I recently pulled some weeds in my yard. Sometimes I’m glad to have a little simple work where I can see progress, even if the effects of my labor are only temporary. I can only do a little bit at a time, having to take it slow due to arthritic knees. But one thing about pulling weeds in August stands out even when taken in small doses: it’s hot work.
With the sun beating down on us, warming the whole nation, it’s easy to wonder if solar power will some day replace fossil fuels as our mainstay energy resource. That could be a wonderful development from a couple of perspectives: it could make the U.S. more energy independent and it could reduce the amount of carbon dioxide we produce by limiting the total volume of coal, natural gas and petroleum we burn each day. That’s why, from a climate perspective, solar power could be very helpful.
Some efforts to harness the sun depend on capturing energy to do things like warm up cold water. A few houses are designed to collect energy from the sun during the winter to “passively” warm rooms with southern exposures. Those are good and valuable efforts, but to my mind they pale in potential significance to work aimed at converting the energy of sunlight into electricity.
Electricity is a wonderful form of energy. We can do almost anything with it, ranging from cooling our houses in the summer via air conditioning to heating them in the winter with electric heaters. Electricity runs washing machines and light bulbs and can power everything from stoves and vacuum cleaners to computers and radios. If we could engineer an economical and environmentally friendly way to convert sunlight into electricity, we might find ourselves on Easy Street with respect to the economic and political costs of our national power needs.
The solar panels you’ve seen on top of RVs prove everyday that electric power can indeed be generated by sunlight. I once had a single panel I bolted to the top of my humble 1972 travel trailer. I about doubled the value of my investment in the trailer when I added that panel to it. I used the set up to charge a car battery I put on the tongue of the trailer. During the day, electricity flowed into the battery. At night I used the battery to power a single high-efficiency light bulb in the trailer that allowed me to read after dark.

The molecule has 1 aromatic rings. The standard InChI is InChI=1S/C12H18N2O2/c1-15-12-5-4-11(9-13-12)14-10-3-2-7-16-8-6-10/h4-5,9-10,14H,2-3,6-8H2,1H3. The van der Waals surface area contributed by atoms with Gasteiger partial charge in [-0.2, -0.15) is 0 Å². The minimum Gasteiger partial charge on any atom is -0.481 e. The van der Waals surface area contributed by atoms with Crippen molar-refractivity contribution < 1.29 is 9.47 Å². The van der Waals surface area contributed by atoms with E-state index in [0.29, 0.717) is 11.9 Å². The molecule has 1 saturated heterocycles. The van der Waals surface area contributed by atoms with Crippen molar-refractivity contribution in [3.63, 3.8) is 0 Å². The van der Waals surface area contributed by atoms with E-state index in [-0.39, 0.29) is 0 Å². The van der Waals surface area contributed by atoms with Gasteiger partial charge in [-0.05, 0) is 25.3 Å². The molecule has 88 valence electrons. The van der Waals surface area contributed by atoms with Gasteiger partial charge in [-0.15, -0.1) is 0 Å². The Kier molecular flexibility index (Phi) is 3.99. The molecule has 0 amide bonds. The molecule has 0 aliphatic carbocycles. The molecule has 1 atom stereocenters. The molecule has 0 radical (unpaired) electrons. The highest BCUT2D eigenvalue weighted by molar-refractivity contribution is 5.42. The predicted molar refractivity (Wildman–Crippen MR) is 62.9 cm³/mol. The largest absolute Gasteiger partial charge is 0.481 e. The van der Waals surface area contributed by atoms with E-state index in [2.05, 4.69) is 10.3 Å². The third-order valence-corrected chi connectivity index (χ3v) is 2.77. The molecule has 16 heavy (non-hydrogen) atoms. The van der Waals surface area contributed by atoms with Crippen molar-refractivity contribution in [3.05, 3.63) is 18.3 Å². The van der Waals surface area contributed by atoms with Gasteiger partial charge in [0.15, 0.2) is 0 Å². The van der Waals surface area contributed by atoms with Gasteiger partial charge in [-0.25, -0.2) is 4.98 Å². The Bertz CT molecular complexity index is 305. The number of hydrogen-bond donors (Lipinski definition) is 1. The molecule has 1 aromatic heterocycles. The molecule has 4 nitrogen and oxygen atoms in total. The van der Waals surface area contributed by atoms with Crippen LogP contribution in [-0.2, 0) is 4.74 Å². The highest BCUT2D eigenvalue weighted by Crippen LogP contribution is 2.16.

Solar panels, sometimes called photovoltaic panels, are still relatively expensive. They also generally contain some elements that are not environmentally friendly. In short, there’s room for improvement in solar cells, and that fact has many engineers working on them.
Recently there’s been some good news about a new kind of panel that might really make a difference to the economics and the environmental impact of solar panels. The news comes from Oregon State University. Using ethylene glycol, the active ingredient in anti-freeze, engineers have made progress researching what’s called a continuous flow process to making “thin-film” solar cells. With a continuous flow approach, things look good in terms of being able to scale up the process to industrial production at low cost per unit produced. Perhaps best of all, the panels would be based on a mixture of copper, zinc, tin and sulfur. These are all fairly common and cheap elements compared to those used in most solar panels today.
“We need technologies that use abundant, inexpensive materials, preferably ones that can be mined in the U.S. This process offers that,” said Prof. Greg Herman of OSU in a press release.
The common metals used in the new type of cells could help us get away from the use of indium in photovoltaic panels. Indium is both rare and pretty costly. And it’s mostly produced in China. In contrast, the metals in the new type of solar cell can all be mined here in the U.S. and they are much cheaper than indium.
A great deal about the energy landscape would be changed if we find a way to harness the sun in economically and environmentally attractive ways. Here’s wishing the best to researchers across the country that are working to crack the solar nut.
Dr. E. Kirsten Peters, a native of the rural Northwest, was trained as a geologist at Princeton and Harvard. This column is a service of the College of Agricultural, Human and Natural Resource Sciences at Washington State University.